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Senior Project - SINN


Remote Power Management for PC Networks

Senior Project: 2008-2009
Brian Cairns, Andrew (Drew) Ford, Luis Hierro, Leonid (Leo) Meltreger and Kristopher Sherrerd

Amadeus is a rapidly-growing software consulting firm based in Boulder, Colorado. With forty full time employees, Amadeus focuses on rapidly delivering effective software solutions. Like many businesses, Amadeus provides desktop computers to their employees. These computers represent a substantial portion of Amadeus' monthly power consumption. This power consumption is not only expensive (in excess of $5000 per month), but it also contributes to increased carbon emissions from power plants supplying that power.

A potential mitigation for this energy usage problem is to turn desktop machines off when they are not being used. This could result in an energy savings of 50% or more. Unfortunately, at a technical firm such as Amadeus, employees frequently depend on remote access to their desktop machines while away from the office. A method for controlling the power state of these computer systems from a remote location was needed.

The goal of this project was to produce a simple system that could be deployed in small and medium businesses with minimal effort, and that offers the features and usability that typical office users, rather than highly-technical system administrators, require. Project SINN presents a web-based interface through which administrators are able to add machines to the system and then delegate control of specific machines to various users. Users in turn are then able to control the systems (typically their own office workstations) that have been assigned to them -- putting the machines to sleep, waking them up, powering them down -- all from a browser anywhere on the internet.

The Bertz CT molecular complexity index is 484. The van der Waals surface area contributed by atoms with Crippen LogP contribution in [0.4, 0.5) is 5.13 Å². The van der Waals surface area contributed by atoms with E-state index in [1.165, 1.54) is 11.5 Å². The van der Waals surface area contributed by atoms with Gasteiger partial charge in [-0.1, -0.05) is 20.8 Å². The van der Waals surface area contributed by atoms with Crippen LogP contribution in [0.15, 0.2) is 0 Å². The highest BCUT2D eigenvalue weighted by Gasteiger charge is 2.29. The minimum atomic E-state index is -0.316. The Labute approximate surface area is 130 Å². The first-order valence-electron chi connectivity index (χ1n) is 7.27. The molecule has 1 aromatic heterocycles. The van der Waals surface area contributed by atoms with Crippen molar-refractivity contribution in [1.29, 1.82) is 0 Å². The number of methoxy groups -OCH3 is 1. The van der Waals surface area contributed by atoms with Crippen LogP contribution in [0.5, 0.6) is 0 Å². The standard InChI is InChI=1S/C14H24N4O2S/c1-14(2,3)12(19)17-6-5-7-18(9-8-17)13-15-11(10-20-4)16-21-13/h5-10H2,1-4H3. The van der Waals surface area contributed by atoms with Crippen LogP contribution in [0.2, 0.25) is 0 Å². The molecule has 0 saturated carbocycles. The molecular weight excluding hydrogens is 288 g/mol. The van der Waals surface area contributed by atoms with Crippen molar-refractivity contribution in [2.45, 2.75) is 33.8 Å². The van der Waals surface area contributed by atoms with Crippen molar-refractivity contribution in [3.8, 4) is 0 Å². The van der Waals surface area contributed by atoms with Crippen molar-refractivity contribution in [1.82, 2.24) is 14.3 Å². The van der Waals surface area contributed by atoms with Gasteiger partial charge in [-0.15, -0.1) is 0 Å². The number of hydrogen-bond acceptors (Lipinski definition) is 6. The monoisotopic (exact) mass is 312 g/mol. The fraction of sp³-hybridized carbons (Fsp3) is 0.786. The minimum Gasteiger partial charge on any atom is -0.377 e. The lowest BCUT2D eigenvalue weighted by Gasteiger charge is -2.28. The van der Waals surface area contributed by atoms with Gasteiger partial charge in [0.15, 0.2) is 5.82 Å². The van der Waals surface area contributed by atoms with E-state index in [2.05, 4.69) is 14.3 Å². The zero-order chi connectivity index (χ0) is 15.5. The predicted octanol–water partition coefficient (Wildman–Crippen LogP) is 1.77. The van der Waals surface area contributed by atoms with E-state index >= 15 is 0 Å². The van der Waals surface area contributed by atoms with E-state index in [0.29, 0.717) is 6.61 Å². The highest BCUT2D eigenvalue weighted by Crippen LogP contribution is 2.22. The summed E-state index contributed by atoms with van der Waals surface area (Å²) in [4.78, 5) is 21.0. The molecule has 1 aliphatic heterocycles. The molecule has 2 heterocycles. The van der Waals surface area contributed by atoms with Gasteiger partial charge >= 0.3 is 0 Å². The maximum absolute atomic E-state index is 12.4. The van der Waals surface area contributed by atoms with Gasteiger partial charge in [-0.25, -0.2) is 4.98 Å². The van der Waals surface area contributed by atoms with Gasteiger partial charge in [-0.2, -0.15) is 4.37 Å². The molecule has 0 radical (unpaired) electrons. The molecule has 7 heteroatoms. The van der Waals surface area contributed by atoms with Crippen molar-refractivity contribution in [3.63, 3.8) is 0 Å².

Although the concept and the user interface might appear rather simple on the surface, SINN required a significant level of underlying complexity in its design and implementation to provide a reliable and easy-to-use service. The system takes advantage of a number of current technologies that facilitate development such as C#, the Microsoft .NET Framework 3.5, ASP.NET 3.5 and Windows Communication Foundation. Additionally SOAP and web services, which make SINN secure and reliable, were used extensively.

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Department of Computer Science
College of Engineering and Applied Science
University of Colorado Boulder
Boulder, CO 80309-0430 USA
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